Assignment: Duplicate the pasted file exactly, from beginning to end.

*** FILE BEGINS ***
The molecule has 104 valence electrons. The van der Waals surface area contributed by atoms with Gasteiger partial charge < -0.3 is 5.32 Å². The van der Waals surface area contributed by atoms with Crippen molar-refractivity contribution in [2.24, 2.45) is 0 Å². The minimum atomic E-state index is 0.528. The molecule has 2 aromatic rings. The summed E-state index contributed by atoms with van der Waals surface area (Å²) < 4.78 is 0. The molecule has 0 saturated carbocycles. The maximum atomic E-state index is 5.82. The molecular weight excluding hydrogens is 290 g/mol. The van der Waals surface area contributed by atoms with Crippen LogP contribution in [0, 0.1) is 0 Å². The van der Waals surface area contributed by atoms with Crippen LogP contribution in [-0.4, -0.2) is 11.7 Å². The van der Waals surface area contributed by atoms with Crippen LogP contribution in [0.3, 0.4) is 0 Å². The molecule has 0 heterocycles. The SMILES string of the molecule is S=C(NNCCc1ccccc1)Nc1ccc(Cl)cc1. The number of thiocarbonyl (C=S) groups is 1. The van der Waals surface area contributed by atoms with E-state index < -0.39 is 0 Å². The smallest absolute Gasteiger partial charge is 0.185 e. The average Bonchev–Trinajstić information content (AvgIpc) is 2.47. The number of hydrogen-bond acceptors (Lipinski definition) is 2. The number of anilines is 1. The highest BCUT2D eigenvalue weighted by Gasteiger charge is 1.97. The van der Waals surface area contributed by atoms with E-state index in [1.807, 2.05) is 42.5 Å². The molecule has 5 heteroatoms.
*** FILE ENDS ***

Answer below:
The molecule has 104 valence electrons. The van der Waals surface area contributed by atoms with Gasteiger partial charge < -0.3 is 5.32 Å². The van der Waals surface area contributed by atoms with Crippen molar-refractivity contribution in [2.24, 2.45) is 0 Å². The minimum atomic E-state index is 0.528. The molecule has 2 aromatic rings. The summed E-state index contributed by atoms with van der Waals surface area (Å²) < 4.78 is 0. The molecule has 0 saturated carbocycles. The maximum atomic E-state index is 5.82. The molecular weight excluding hydrogens is 290 g/mol. The van der Waals surface area contributed by atoms with Crippen LogP contribution in [0, 0.1) is 0 Å². The van der Waals surface area contributed by atoms with Crippen LogP contribution in [-0.4, -0.2) is 11.7 Å². The van der Waals surface area contributed by atoms with Crippen LogP contribution in [0.3, 0.4) is 0 Å². The molecule has 0 heterocycles. The SMILES string of the molecule is S=C(NNCCc1ccccc1)Nc1ccc(Cl)cc1. The number of thiocarbonyl (C=S) groups is 1. The van der Waals surface area contributed by atoms with E-state index < -0.39 is 0 Å². The smallest absolute Gasteiger partial charge is 0.185 e. The average Bonchev–Trinajstić information content (AvgIpc) is 2.47. The number of hydrogen-bond acceptors (Lipinski definition) is 2. The number of anilines is 1. The highest BCUT2D eigenvalue weighted by Gasteiger charge is 1.97. The van der Waals surface area contributed by atoms with E-state index in [1.807, 2.05) is 42.5 Å². The molecule has 5 heteroatoms.